This One’s On Your Head
When one player scores three goals in a single hockey game, it is called a “hat trick.” However, this term actually originated in a 1858 cricket match in England, when bowler H.H. Stephenson hit all 3 wooden stakes behind the batter 3 times in a row, that is, he bowled three consecutive wickets. Money was collected to recognize his impressive feat and used to buy him a hat.
But can’t you hang a hat just about anywhere? Yes, which is why the saying “home is where you hang your hat” refers to wherever you happen to live as opposed to a place you may have a sentimental connection to.
Boxing wasn’t always two predetermined fighters facing off in a square ring. It used to be an actual circular ring with spectators all around who could themselves become the fighters. Someone would “throw their hat in the ring” to announce their interest, and the referee would look for a second hat, if needed, to recognize a challenger.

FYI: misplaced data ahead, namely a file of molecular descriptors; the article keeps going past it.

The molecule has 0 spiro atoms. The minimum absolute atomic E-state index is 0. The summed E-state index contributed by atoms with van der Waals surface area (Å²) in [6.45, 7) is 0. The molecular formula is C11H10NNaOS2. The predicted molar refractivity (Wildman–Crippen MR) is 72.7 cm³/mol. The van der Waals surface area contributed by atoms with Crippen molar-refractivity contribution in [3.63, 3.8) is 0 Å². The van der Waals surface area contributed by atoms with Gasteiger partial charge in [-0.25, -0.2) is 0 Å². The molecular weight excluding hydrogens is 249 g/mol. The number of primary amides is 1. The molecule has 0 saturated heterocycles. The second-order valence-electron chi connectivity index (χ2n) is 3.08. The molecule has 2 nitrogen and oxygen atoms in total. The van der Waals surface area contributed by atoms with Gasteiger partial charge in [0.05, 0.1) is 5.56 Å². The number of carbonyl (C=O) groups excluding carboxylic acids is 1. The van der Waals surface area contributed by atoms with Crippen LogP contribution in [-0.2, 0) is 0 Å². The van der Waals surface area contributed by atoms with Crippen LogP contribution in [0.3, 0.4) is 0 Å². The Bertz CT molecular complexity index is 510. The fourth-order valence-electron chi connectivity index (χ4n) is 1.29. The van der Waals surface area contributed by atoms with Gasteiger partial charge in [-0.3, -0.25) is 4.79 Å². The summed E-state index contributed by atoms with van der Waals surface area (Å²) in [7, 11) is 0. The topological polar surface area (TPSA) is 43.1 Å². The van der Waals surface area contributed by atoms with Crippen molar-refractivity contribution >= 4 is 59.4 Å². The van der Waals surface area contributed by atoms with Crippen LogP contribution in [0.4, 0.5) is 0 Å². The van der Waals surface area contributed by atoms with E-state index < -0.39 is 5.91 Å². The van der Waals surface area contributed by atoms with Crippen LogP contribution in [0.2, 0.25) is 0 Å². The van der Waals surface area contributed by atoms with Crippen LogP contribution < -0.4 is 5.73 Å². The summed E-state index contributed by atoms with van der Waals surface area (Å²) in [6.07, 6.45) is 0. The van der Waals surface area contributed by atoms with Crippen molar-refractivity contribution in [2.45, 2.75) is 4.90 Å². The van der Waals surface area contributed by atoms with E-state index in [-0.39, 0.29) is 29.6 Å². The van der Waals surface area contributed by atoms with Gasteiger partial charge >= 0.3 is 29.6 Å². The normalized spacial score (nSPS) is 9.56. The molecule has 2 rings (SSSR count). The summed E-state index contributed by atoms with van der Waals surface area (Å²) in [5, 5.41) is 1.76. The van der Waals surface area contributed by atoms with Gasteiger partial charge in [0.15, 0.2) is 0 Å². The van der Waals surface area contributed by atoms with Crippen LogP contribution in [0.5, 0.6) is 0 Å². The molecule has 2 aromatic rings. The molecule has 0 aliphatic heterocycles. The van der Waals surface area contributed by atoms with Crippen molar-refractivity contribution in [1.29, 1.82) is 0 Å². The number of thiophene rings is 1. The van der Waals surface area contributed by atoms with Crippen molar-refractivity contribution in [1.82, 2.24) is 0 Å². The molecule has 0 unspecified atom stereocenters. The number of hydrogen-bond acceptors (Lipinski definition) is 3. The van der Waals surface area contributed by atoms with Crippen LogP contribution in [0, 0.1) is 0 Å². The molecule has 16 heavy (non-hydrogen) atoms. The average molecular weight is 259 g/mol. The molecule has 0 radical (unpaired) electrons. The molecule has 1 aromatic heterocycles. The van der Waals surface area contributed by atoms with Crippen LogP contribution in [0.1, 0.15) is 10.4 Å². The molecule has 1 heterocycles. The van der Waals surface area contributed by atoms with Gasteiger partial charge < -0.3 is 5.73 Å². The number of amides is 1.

Once all competitors were ready, races and fights had to start on a clear, fast signal. Before starting guns, this was often an official dropping a hat or swiftly swinging one downward. Hence, something done or decided quickly is said to be done “at the drop of a hat.”
Tipping your hat to someone, which may include merely touching it or removing it is a sign of nonverbal acknowledgment or respect. It is most often done by men and is likely related to military saluting (see this website’s post of 10/18/2020). However, where there was a difference of status between the tippers, one may only need to touch his hat while another had to remove it, similar to the depth of a bow in bowing cultures.
This status-indicating hat etiquette described above also explains why a humble person might appear “hat in hand,” acknowledging their subordinate position.
Though the first magician or “conjurer” to pull a rabbit out of a hat could have been either Louis Conte or John Henry Anderson, this classic magic trick has been around since the early 19th century.